While his supporters seek out ways to stay involved, Obama's team is working to connect with citizens outside politics. Buffy Wicks, who helped run Obama's Missouri campaign, has spent the past couple of months putting together a new website,, designed to capitalize on Obama's call for Americans to volunteer in the days before the Inauguration. Even James Dobson's conservative Focus on the Family, no friend of Obama's campaign, is encouraging members to participate.

Meanwhile, at the transition office, Macon Phillips, 30, the director of new media, has been experimenting with other ways to remake the stodgy White House website. The new transition website invites comments at nearly every turn, with regular video responses from all ranks of Obama's incoming Administration and a promise to collate feedback into reports for policymakers, Cabinet officers, even the President. Citizens can view and comment on briefing papers submitted by the interest groups that have been lobbying Obama ever since he won the election. Most of these interactive devices will be carried over to the Obama White House site. Asked if all this feedback would really reach decision makers, Phillips responded, "I wouldn't enjoy my job if I felt the whole thing was a charade."

As one campaign ends and another begins, Obama will need to broaden his base without disappointing true believers like Richardson. In the 1970s, Richardson graduated from college with a degree in urban studies and hoped to work in the public sector. But his first job, working for then D.C. mayor Walter Washington, was dispiriting. He found himself handing out public-assistance checks to people who were gaming the system, an experience that led him to register as a Republican. Now, he says, he may finally be able to serve as he had always hoped. "I will be 59 in April," he said, "and I have never, ever come across something like this."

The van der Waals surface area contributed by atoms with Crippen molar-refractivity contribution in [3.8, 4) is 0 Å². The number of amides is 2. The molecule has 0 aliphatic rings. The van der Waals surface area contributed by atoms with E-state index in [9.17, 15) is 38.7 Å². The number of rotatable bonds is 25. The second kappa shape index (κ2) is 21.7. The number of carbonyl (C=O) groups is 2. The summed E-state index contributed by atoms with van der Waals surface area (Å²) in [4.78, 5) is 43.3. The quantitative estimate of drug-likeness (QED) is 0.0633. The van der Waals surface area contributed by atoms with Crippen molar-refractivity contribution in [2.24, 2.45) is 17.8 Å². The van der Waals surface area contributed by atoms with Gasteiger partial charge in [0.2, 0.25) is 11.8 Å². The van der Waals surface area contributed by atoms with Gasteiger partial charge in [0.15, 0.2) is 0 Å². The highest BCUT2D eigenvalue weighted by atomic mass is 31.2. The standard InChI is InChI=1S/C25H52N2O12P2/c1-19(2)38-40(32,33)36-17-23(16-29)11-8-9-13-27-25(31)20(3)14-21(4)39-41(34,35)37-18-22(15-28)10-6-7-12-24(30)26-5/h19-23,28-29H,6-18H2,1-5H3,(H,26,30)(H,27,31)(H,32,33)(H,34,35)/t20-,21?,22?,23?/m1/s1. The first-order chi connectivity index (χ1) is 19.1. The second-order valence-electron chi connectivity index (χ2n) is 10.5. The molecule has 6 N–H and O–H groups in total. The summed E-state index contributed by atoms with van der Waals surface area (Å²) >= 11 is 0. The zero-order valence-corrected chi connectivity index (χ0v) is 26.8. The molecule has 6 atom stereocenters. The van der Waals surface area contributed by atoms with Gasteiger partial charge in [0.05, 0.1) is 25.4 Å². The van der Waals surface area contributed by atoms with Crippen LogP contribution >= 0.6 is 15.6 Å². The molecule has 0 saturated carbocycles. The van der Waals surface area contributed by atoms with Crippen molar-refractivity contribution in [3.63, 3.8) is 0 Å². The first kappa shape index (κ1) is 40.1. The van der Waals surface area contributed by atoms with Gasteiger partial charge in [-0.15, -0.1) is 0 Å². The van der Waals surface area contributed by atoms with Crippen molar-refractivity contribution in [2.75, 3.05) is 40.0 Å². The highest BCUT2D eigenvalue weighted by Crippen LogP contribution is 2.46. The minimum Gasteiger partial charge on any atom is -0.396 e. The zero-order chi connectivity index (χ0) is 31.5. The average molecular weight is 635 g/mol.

Sunday, January 11, 2009

The Mayor Comes to Stephen S. Wise for Shabbat

This past Friday (1/9) night, Antonio Villaraigosa joined us for Shabbat Services. If you were there, you know how meaningful it was for the mayor of the second largest city in the nation to stand up before a Jewish community and affirm that he stands along side the Jewish community in its support of Israel. I'm sure that I wasn't the only one to feel the tears pool in my eyes. Mayor Villaraigosa didn't have to say anything. He is not involved in international politics, currently his ambitions may extend to governor which is also not a position that requires international participation. Nonetheless, he stood up firmly for Israel over the past week and subjected himself to vociferous objections from the city's Muslim population. Why did he do it?

The mayor told a story of growing up in Boyle Heights to immigrant parents. There he was guided through school by Jewish teachers, Jewish guidance counselors and Jewish administrators. Many of his neighbors in what was then a mixed Latino, Asian, Jewish community were Jewish and he remembers nothing but kindness and embrace from the Jews whose lives intersected with his own. He also spoke of his experiences as Speaker of the State Assembly and then later as mayor. Throughout his career, even until today, the Jewish community reached out to him with support, encouragement and cooperation. When Rabbi Herscher called the Mayor's office and invited him to our synagogue as an expression of gratitude for his support of Israel, it took him a few hours to arrange his schedule and commit to attending. You might say, it's good politics and that he's a smart politician. To which I'd say that it is and he is and so are we. But it also speaks to the painstaking work of relationship building that started when he was only a young boy in Boyle Heights.

You probably get where I'm going here: Our Boyle Heights-Stephen S. Wise Partnership Project is part and parcel of that relationship building with our city's Latino community. Latinos already play a significant role in the governance of this community along with many other ethnic representatives. Our relationship with them matters. Mayor Villaraigosa's connection to our community was built on a lifetime of positive, meaningful contact. Our partnershp project will affirm our synagogue's commitment to our Latino citizens not only in Boyle Heights but throughout the city. The dividends of that connection will be reaped in ways that we can't imagine today. Do you think that those Jewish teachers who touched little Antonio's life in the 1960's knew that he would one day be mayor? Of course not, but because they did our lives benefit.

I've said it before, I'll say it again. This is a partnership project for the long term and one that stands to make our city even stronger -- perhaps in our lifetimes -- but certainly for our children.
(Thanks to Paul Jesser for the photos!)